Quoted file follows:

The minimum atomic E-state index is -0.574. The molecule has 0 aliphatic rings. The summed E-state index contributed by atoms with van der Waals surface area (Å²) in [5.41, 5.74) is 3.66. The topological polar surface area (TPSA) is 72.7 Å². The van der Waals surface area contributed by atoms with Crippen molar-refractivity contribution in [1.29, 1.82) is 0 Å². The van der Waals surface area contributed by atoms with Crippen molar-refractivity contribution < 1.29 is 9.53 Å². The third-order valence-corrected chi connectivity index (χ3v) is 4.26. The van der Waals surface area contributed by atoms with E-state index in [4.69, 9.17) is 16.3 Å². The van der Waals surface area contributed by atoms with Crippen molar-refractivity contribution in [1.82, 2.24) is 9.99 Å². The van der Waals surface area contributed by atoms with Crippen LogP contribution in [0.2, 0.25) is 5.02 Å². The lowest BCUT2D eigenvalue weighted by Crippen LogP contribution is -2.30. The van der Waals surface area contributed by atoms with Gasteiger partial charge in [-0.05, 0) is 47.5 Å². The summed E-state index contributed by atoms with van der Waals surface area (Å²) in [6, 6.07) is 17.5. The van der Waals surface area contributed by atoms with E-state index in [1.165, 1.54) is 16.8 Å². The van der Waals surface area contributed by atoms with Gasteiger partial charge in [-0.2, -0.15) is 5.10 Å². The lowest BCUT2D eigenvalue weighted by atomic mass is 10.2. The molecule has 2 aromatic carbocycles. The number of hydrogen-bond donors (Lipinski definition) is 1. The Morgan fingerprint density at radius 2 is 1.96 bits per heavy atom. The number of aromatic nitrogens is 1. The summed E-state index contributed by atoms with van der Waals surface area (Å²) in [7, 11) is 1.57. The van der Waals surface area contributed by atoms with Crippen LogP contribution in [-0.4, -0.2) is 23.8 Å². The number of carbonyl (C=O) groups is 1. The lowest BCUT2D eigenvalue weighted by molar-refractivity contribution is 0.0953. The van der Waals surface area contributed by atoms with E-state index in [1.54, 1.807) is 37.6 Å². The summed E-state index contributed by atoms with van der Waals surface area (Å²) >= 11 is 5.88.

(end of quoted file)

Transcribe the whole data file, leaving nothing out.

The minimum atomic E-state index is -0.574. The molecule has 0 aliphatic rings. The summed E-state index contributed by atoms with van der Waals surface area (Å²) in [5.41, 5.74) is 3.66. The topological polar surface area (TPSA) is 72.7 Å². The van der Waals surface area contributed by atoms with Crippen molar-refractivity contribution in [1.29, 1.82) is 0 Å². The van der Waals surface area contributed by atoms with Crippen molar-refractivity contribution < 1.29 is 9.53 Å². The third-order valence-corrected chi connectivity index (χ3v) is 4.26. The van der Waals surface area contributed by atoms with E-state index in [4.69, 9.17) is 16.3 Å². The van der Waals surface area contributed by atoms with Crippen molar-refractivity contribution in [1.82, 2.24) is 9.99 Å². The van der Waals surface area contributed by atoms with Crippen LogP contribution in [0.2, 0.25) is 5.02 Å². The lowest BCUT2D eigenvalue weighted by Crippen LogP contribution is -2.30. The van der Waals surface area contributed by atoms with Gasteiger partial charge in [-0.05, 0) is 47.5 Å². The summed E-state index contributed by atoms with van der Waals surface area (Å²) in [6, 6.07) is 17.5. The van der Waals surface area contributed by atoms with E-state index in [1.165, 1.54) is 16.8 Å². The van der Waals surface area contributed by atoms with Gasteiger partial charge in [-0.2, -0.15) is 5.10 Å². The lowest BCUT2D eigenvalue weighted by atomic mass is 10.2. The molecule has 2 aromatic carbocycles. The number of hydrogen-bond donors (Lipinski definition) is 1. The Morgan fingerprint density at radius 2 is 1.96 bits per heavy atom. The number of aromatic nitrogens is 1. The summed E-state index contributed by atoms with van der Waals surface area (Å²) in [7, 11) is 1.57. The van der Waals surface area contributed by atoms with Crippen LogP contribution in [-0.4, -0.2) is 23.8 Å². The number of carbonyl (C=O) groups is 1. The lowest BCUT2D eigenvalue weighted by molar-refractivity contribution is 0.0953. The van der Waals surface area contributed by atoms with E-state index in [1.54, 1.807) is 37.6 Å². The summed E-state index contributed by atoms with van der Waals surface area (Å²) >= 11 is 5.88.